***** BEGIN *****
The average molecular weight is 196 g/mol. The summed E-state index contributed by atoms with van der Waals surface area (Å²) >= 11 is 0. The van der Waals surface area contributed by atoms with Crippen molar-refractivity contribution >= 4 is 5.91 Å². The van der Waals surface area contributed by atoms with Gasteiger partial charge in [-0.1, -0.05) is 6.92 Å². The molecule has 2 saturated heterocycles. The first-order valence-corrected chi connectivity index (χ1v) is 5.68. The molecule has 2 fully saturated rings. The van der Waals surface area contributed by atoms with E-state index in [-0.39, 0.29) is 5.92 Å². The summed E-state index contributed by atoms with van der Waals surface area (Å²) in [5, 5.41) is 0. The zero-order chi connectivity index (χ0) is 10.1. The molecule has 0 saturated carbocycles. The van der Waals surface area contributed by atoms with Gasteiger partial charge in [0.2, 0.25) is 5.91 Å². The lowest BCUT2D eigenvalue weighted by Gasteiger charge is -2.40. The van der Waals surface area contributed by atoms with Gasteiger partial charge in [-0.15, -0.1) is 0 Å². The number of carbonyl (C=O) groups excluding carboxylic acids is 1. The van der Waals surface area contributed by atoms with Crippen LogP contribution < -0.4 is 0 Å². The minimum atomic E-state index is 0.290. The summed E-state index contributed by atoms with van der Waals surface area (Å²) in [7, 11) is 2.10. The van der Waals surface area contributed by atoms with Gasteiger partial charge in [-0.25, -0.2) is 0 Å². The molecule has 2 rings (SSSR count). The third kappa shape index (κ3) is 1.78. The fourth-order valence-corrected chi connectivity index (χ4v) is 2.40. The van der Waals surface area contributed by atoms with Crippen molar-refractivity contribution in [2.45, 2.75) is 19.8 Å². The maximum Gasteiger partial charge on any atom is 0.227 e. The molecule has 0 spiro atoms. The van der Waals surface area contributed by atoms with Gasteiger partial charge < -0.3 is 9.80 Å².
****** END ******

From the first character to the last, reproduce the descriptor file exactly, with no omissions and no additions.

The average molecular weight is 196 g/mol. The summed E-state index contributed by atoms with van der Waals surface area (Å²) >= 11 is 0. The van der Waals surface area contributed by atoms with Crippen molar-refractivity contribution >= 4 is 5.91 Å². The van der Waals surface area contributed by atoms with Gasteiger partial charge in [-0.1, -0.05) is 6.92 Å². The molecule has 2 saturated heterocycles. The first-order valence-corrected chi connectivity index (χ1v) is 5.68. The molecule has 2 fully saturated rings. The van der Waals surface area contributed by atoms with E-state index in [-0.39, 0.29) is 5.92 Å². The summed E-state index contributed by atoms with van der Waals surface area (Å²) in [5, 5.41) is 0. The zero-order chi connectivity index (χ0) is 10.1. The molecule has 0 saturated carbocycles. The van der Waals surface area contributed by atoms with Gasteiger partial charge in [0.2, 0.25) is 5.91 Å². The lowest BCUT2D eigenvalue weighted by Gasteiger charge is -2.40. The van der Waals surface area contributed by atoms with Gasteiger partial charge in [-0.15, -0.1) is 0 Å². The number of carbonyl (C=O) groups excluding carboxylic acids is 1. The van der Waals surface area contributed by atoms with Crippen LogP contribution < -0.4 is 0 Å². The minimum atomic E-state index is 0.290. The summed E-state index contributed by atoms with van der Waals surface area (Å²) in [7, 11) is 2.10. The van der Waals surface area contributed by atoms with Gasteiger partial charge in [-0.25, -0.2) is 0 Å². The molecule has 2 rings (SSSR count). The third kappa shape index (κ3) is 1.78. The fourth-order valence-corrected chi connectivity index (χ4v) is 2.40. The van der Waals surface area contributed by atoms with Crippen molar-refractivity contribution in [2.45, 2.75) is 19.8 Å². The maximum Gasteiger partial charge on any atom is 0.227 e. The molecule has 0 spiro atoms. The van der Waals surface area contributed by atoms with Gasteiger partial charge < -0.3 is 9.80 Å².